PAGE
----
Engineers at NASA recently demonstrated that a nanotechnology-based electronic sensor can be used to monitor trace gases inside a spaceship.
The technology used to build the device could lead to smaller, more capable environmental monitors and smoke detectors in future crew habitats.
NASA's Nano ChemSensor Unit hitched a ride to Earth orbit on March 9, 2007, as a secondary payload experiment on the US Naval Academy's MidSTAR-1 satellite. The sensor test itself was conducted on May 24.
‘We demonstrated that nanosensors can survive in space conditions and the extreme vibrations and gravity change that occur during launch,’ said Jing Li, a scientist at NASA's Ames Research Center in California's Silicon Valley and the principal investigator for the test.
On long missions in space, harmful chemical contaminants may build up gradually in the crew's air supply. Nanosensors will be able to detect minute amounts of these contaminants and alert the crew that there may be a problem.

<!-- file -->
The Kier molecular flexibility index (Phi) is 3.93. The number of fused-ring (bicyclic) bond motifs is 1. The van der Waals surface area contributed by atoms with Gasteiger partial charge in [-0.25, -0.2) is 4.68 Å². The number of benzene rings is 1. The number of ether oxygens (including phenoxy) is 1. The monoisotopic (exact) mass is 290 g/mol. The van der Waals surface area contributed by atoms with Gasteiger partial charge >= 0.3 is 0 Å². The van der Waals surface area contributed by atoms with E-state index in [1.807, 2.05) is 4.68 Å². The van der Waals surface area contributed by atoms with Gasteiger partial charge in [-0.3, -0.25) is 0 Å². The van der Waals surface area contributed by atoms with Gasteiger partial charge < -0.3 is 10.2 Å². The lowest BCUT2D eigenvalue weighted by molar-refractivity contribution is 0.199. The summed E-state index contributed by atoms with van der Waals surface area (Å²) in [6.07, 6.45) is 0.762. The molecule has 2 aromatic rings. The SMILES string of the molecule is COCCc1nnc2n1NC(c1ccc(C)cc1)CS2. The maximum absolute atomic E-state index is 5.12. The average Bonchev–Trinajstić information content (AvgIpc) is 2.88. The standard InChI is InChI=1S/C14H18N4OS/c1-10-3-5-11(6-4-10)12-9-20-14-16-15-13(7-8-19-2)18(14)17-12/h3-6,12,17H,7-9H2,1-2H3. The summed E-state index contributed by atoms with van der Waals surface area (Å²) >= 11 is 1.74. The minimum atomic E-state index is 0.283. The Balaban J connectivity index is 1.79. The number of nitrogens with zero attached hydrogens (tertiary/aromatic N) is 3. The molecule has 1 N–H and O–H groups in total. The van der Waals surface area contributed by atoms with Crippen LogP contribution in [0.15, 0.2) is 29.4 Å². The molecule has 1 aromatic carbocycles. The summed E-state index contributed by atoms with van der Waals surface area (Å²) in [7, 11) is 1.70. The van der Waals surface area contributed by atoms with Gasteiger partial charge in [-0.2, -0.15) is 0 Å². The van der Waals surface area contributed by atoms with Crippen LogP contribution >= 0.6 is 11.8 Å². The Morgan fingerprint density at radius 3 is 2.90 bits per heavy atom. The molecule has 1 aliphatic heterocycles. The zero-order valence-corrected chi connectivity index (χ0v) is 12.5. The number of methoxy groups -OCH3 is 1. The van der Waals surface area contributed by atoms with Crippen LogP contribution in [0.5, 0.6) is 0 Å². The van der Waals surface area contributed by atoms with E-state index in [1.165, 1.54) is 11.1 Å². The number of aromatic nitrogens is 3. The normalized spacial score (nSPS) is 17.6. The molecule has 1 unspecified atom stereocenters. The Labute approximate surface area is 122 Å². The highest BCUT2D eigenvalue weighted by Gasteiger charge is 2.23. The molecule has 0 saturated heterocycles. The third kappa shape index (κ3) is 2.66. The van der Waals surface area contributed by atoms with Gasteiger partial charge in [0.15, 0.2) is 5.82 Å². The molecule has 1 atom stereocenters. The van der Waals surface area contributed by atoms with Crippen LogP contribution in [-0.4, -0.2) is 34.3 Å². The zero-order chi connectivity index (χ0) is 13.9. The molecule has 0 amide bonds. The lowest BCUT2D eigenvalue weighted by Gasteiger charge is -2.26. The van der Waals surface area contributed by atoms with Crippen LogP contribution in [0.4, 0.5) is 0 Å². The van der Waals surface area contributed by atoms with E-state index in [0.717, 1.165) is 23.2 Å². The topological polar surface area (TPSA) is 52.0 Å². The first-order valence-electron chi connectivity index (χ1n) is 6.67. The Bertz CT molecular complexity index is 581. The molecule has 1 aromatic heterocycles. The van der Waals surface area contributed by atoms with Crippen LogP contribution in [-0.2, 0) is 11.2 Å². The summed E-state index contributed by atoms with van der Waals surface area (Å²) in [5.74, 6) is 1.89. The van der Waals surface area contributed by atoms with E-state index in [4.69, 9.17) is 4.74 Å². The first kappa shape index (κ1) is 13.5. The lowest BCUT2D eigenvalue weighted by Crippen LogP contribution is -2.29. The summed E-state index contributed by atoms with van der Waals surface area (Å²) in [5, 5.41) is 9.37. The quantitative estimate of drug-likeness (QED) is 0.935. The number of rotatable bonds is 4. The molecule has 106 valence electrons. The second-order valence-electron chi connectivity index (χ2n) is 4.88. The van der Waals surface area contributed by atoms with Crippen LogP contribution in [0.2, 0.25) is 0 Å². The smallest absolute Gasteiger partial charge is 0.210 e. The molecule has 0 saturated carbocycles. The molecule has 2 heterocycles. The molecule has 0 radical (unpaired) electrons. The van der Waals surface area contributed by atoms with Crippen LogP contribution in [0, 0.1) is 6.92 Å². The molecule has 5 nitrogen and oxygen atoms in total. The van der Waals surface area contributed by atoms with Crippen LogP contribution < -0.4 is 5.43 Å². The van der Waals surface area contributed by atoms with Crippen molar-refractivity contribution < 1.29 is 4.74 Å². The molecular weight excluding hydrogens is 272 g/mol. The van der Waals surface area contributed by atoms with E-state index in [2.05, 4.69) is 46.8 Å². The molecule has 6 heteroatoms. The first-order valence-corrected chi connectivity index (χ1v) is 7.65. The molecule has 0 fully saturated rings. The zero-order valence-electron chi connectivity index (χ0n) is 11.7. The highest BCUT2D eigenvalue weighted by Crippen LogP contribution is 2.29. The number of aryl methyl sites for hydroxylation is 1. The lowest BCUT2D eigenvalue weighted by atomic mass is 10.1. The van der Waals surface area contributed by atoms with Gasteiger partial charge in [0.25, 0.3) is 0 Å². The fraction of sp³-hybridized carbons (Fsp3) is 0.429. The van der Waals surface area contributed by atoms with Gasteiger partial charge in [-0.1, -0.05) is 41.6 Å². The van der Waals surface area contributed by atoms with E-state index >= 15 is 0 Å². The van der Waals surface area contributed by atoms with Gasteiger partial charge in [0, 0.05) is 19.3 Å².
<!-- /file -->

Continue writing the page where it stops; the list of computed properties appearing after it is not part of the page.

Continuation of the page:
To conduct the sensor test in space, nitrogen gas containing 20 parts per million of nitrogen dioxide was injected into a small chamber. The chamber also held a computer test chip with 32 nanosensors. The test measured the change in electricity passing through the nanosensors after the nitrogen dioxide and the sensing materials made contact.
Li's experiment also helped scientists learn how well a nanosensor could endure microgravity, heat and cosmic radiation in space.
Less than a half-inch across, the test chip is smaller and less costly than other analytical instruments that could be used for the same measurements.